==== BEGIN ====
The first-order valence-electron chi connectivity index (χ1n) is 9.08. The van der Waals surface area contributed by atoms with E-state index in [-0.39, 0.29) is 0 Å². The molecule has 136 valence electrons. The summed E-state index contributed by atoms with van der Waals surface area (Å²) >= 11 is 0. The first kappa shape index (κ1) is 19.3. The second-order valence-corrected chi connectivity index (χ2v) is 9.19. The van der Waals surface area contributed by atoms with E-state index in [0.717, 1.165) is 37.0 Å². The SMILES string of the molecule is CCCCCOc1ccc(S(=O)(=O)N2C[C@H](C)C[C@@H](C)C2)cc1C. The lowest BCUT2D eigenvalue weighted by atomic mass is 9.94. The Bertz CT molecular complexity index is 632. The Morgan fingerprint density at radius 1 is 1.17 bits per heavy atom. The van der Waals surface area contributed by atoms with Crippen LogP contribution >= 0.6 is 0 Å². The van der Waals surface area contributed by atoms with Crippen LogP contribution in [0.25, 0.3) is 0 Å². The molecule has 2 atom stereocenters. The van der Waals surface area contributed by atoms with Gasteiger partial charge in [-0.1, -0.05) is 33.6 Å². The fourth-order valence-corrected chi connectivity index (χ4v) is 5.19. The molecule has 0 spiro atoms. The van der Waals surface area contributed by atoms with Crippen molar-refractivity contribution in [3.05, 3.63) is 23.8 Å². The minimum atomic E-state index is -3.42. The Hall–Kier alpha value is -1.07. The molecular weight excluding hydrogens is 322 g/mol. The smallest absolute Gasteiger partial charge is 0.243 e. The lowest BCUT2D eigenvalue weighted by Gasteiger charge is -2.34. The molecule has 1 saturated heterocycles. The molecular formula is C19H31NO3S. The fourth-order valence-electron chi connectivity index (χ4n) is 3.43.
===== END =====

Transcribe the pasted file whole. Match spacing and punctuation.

The first-order valence-electron chi connectivity index (χ1n) is 9.08. The van der Waals surface area contributed by atoms with E-state index in [-0.39, 0.29) is 0 Å². The molecule has 136 valence electrons. The summed E-state index contributed by atoms with van der Waals surface area (Å²) >= 11 is 0. The first kappa shape index (κ1) is 19.3. The second-order valence-corrected chi connectivity index (χ2v) is 9.19. The van der Waals surface area contributed by atoms with E-state index in [0.717, 1.165) is 37.0 Å². The SMILES string of the molecule is CCCCCOc1ccc(S(=O)(=O)N2C[C@H](C)C[C@@H](C)C2)cc1C. The lowest BCUT2D eigenvalue weighted by atomic mass is 9.94. The Bertz CT molecular complexity index is 632. The Morgan fingerprint density at radius 1 is 1.17 bits per heavy atom. The van der Waals surface area contributed by atoms with Crippen LogP contribution >= 0.6 is 0 Å². The van der Waals surface area contributed by atoms with Crippen LogP contribution in [0.25, 0.3) is 0 Å². The molecule has 2 atom stereocenters. The van der Waals surface area contributed by atoms with Gasteiger partial charge in [-0.1, -0.05) is 33.6 Å². The fourth-order valence-corrected chi connectivity index (χ4v) is 5.19. The molecule has 0 spiro atoms. The van der Waals surface area contributed by atoms with Crippen molar-refractivity contribution in [3.05, 3.63) is 23.8 Å². The minimum atomic E-state index is -3.42. The Hall–Kier alpha value is -1.07. The molecular weight excluding hydrogens is 322 g/mol. The smallest absolute Gasteiger partial charge is 0.243 e. The lowest BCUT2D eigenvalue weighted by Gasteiger charge is -2.34. The molecule has 1 saturated heterocycles. The molecular formula is C19H31NO3S. The fourth-order valence-electron chi connectivity index (χ4n) is 3.43.